Once upon a time a super-deluxe box set was a rare thing indeed. Reserved, more often than not, for whole album collections, only the most revered single records were mooted (and accepted) for super-deluxe treatment. Examples of a super-deluxe project done right include Jethro Tull’s ‘Aqualung’, King Crimson’s seminal ‘in the court of the Crimson King’ and Pink Floyd’s ‘Dark Side of the moon’. In each case fans were treated to the original album and a whole host of extras ranging from vinyl (Jethro Tull), surround sound mixes (all three), booklets, trinkets (Floyd) and bonus tracks unavailable elsewhere. All three albums could be bought in cheaper, stripped-down versions but in all three cases essential elements were missing – that was fine: the basic fan could get a decent version of a classic album at a sensible price; the super fan could get a super version and feel that they had got something special in exchange for their money. ‘In utero’ does not only ignore this simple premise, it more or less cocks a leg and dribbles urine on the true fan’s shoes. A four disc set, for your money you get the album plus b sides (disc 1), a new version of the album plus demos (disc 2) a live CD that exactly duplicates the DVD (disc 3) and a DVD documenting the MTV ‘live ‘n’ Loud show (disc 4). There is no blu-ray version of the show offered and the only other item you get is a fine, but hardly essential, book of photos. Vinyl, if you want it (and remember this was available with ‘Aqualung’ as standard even though that set cost less), is not included and here’s the sting – everything apart from the live CD is available separately for a quarter of the price. It’s like flying first class only to find that the people in budget have the option to buy all of the in-flight extras that you have received only for considerably less than you paid for your ticket. It is a ghastly, overly-superficial marketing ploy of the worst kind – one that taps into the sentimentality of a generation still scarred by the death of Kurt Cobain and capitalises on that event with no thought or feeling whatsoever. It is a soulless, joyless, vapid effort that does a grave disservice to a musician who stood out exactly against this sort of thing.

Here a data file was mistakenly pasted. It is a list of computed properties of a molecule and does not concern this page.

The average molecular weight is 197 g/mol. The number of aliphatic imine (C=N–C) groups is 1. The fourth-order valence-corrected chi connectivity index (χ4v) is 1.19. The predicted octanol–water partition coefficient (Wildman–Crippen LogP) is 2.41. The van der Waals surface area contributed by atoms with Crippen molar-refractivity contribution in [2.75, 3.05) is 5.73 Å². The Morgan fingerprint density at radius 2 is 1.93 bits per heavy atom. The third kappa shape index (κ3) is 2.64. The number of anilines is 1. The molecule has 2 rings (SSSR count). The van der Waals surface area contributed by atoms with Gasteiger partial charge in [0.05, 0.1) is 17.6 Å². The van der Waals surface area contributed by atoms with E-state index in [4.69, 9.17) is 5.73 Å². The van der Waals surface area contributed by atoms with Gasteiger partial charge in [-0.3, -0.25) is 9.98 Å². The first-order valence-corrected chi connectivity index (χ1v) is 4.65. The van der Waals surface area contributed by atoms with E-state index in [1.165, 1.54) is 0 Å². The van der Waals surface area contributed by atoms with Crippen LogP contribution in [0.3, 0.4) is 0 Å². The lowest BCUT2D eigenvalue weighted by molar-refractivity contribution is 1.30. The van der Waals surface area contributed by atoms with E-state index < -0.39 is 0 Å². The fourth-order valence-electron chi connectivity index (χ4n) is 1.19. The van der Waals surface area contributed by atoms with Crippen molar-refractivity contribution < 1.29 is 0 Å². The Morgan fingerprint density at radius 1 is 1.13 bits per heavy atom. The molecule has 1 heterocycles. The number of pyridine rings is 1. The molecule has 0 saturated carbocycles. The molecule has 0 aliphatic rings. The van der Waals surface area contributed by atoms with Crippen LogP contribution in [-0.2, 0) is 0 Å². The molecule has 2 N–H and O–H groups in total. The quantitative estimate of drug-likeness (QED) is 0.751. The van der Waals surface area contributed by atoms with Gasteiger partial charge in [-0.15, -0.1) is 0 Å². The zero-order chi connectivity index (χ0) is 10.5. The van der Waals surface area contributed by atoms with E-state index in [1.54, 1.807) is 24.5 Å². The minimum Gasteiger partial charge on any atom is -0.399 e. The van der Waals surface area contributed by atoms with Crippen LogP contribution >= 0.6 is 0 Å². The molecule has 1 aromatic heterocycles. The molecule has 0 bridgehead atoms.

The super-deluxe edition, then, is a painfully expensive and largely redundant exercise in profiteering and, unless you happen to have £100 burning a hole in your pocket, should be avoided However, the deluxe edition (covering discs one and two of the set) is a far more viable proposition for both the long-standing fan and the newcomer alike. Despite offering less in the way of exclusivity than you might hope, it still manages to throw up a few surprises and, unlike its vastly more expensive sibling, it does offer value for money.